Archaeological and Anthropological Sciences

, Volume 11, Issue 7, pp 3187–3199 | Cite as

Striped hyenas as bone modifiers in dual human-to-carnivore experimental models

  • Mari Carmen ArriazaEmail author
  • Elia Organista
  • José Yravedra
  • Manuel Santonja
  • Enrique Baquedano
  • Manuel Domínguez-Rodrigo
Original Paper


Taphonomic studies, along with modern analogs arisen from experimentation, have been developed to discern the agents responsible for bone accumulations. A special focus has been given to carnivores, which may produce bone accumulations or interact with hominins by ravaging bones from archaeological sites. Although a great effort has been made to study several carnivore species (namely, felids, hyenids and canids), a limited knowledge concerning some scavenging species such as the striped hyena (Hyaena hyaena) remains. The present study shows the results of an experiment carried out at Olduvai Gorge (Ngorongoro Conservation Area, Tanzania) which aimed at assessing the impact of striped hyenas on a goat carcass. After human butchering, the goat carcass was deposited in an area near the FLK North site, where nocturnal carnivores are very active. The orientation and arrangement of the bone assemblage were documented daily and recorded with the aid of photogrammetric techniques. The behaviour of the carnivores acting on the carcasses was recorded by a motion camera picture. The only carnivore involved in the modification of the bone assemblage was the striped hyena. The results show that the post-ravaging behaviour of this species is similar to that previously documented for the spotted hyena (Crocuta crocuta). Oddly, after one night of carnivore ravaging, the experimental sample showed anisotropy. The carnivore ravaging carried out by the striped hyena modified the orientation pattern of the simulated archaeological site. Thus, carnivore ravaging may also impact the spatial orientation pattern of archaeological sites.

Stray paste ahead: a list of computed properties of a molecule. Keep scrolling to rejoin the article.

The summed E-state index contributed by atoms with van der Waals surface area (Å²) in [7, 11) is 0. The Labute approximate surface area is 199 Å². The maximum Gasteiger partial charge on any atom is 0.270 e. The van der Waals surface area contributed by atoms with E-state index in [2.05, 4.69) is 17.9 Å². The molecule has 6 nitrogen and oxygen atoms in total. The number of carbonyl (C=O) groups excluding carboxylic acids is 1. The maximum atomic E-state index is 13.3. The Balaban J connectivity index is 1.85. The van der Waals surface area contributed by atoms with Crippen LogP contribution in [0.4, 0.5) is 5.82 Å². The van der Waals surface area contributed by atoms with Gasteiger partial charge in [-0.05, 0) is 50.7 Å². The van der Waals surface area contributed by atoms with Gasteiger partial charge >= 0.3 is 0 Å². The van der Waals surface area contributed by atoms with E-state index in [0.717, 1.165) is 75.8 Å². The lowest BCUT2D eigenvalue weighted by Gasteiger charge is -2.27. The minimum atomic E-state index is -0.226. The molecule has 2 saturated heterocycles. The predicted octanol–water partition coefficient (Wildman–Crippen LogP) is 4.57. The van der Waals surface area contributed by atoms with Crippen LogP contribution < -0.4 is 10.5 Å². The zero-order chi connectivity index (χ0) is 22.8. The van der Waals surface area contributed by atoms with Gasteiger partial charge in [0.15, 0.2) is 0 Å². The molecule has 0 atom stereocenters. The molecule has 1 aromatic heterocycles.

Striped hyena Post-ravaging Orientation Olduvai Bed I 



We wish to thank the Ngorongoro Conservation Area Authorities, COSTECH and the antiquities unit for permits to conduct research at Olduvai and Museo Arqueológico Regional de la Comunidad de Madrid. The support of the DST-NRF Centre of Excellence in Palaeosciences (CoE-Pal) towards this research is hereby acknowledged. Opinions expressed and conclusions arrived at are those of the author and are not necessarily to be attributed to the CoE. We would like to express our appreciation and acknowledgement to the following: Julius Sulley, Lazaro Sarwatt, Yacob Matle, Yona Thomas, Thomas Madangi, Nicolaus Dohho, Caroli Maole, Francis Fabiano, Sangau Letuma, Nicodemus Burra, Ibrahim Mathias and Shabany Bakari. MCA is thankful to Julia Aramendi and Dominic Stratford for their help in editing this paper.

Funding information

This work received major funding provided by the Spanish Ministry of Science and Innovation through the European project I + D HAR2013-45246-C3-1P and the Spanish Ministry of Culture through the Heritage Institute and the Program of Funding for Archaeological Projects Abroad.


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Copyright information

© Springer-Verlag GmbH Germany, part of Springer Nature 2018

Authors and Affiliations

  • Mari Carmen Arriaza
    • 1
    • 2
    • 3
    Email author
  • Elia Organista
    • 3
  • José Yravedra
    • 3
    • 4
  • Manuel Santonja
    • 5
  • Enrique Baquedano
    • 3
    • 6
  • Manuel Domínguez-Rodrigo
    • 3
    • 4
    • 7
  1. 1.School of Geography, Archaeology and Environmental StudiesUniversity of the WitwatersrandJohannesburgSouth Africa
  2. 2.Centre of Excellence in PalaeosciencesUniversity of the WitwatersrandJohannesburgSouth Africa
  3. 3.Institute of Evolution in Africa (IDEA)MadridSpain
  4. 4.Department of PrehistoryComplutense UniversityMadridSpain
  5. 5.CENIEH (Centro Nacional de Investigación sobre la Evolución Humana)BurgosSpain
  6. 6.Museo Arqueológico RegionalMadridSpain
  7. 7.Real Colegio Complutense at HarvardCambridgeUSA

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